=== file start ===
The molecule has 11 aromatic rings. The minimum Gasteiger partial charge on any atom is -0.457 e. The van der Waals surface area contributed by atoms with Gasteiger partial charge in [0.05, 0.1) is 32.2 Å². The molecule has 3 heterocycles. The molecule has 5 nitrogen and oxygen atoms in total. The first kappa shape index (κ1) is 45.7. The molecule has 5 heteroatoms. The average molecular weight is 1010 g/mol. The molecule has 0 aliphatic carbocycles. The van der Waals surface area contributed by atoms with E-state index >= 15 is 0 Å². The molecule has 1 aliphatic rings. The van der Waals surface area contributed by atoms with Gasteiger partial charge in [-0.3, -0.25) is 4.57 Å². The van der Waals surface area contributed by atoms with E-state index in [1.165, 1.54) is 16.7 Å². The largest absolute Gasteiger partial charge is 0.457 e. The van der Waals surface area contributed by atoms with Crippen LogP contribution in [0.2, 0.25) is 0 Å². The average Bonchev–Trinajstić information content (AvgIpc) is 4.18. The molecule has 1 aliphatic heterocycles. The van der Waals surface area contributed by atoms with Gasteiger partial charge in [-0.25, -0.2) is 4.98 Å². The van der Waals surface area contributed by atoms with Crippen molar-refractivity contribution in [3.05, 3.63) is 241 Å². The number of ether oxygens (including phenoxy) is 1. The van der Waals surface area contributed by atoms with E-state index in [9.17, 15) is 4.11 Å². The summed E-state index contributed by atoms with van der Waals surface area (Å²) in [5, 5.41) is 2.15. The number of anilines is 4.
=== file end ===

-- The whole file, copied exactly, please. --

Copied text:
The molecule has 11 aromatic rings. The minimum Gasteiger partial charge on any atom is -0.457 e. The van der Waals surface area contributed by atoms with Gasteiger partial charge in [0.05, 0.1) is 32.2 Å². The molecule has 3 heterocycles. The molecule has 5 nitrogen and oxygen atoms in total. The first kappa shape index (κ1) is 45.7. The molecule has 5 heteroatoms. The average molecular weight is 1010 g/mol. The molecule has 0 aliphatic carbocycles. The van der Waals surface area contributed by atoms with E-state index >= 15 is 0 Å². The molecule has 1 aliphatic rings. The van der Waals surface area contributed by atoms with Gasteiger partial charge in [-0.3, -0.25) is 4.57 Å². The van der Waals surface area contributed by atoms with E-state index in [1.165, 1.54) is 16.7 Å². The largest absolute Gasteiger partial charge is 0.457 e. The van der Waals surface area contributed by atoms with Crippen LogP contribution in [0.2, 0.25) is 0 Å². The average Bonchev–Trinajstić information content (AvgIpc) is 4.18. The molecule has 1 aliphatic heterocycles. The van der Waals surface area contributed by atoms with Gasteiger partial charge in [-0.25, -0.2) is 4.98 Å². The van der Waals surface area contributed by atoms with Crippen molar-refractivity contribution in [3.05, 3.63) is 241 Å². The number of ether oxygens (including phenoxy) is 1. The van der Waals surface area contributed by atoms with E-state index in [9.17, 15) is 4.11 Å². The summed E-state index contributed by atoms with van der Waals surface area (Å²) in [5, 5.41) is 2.15. The number of anilines is 4.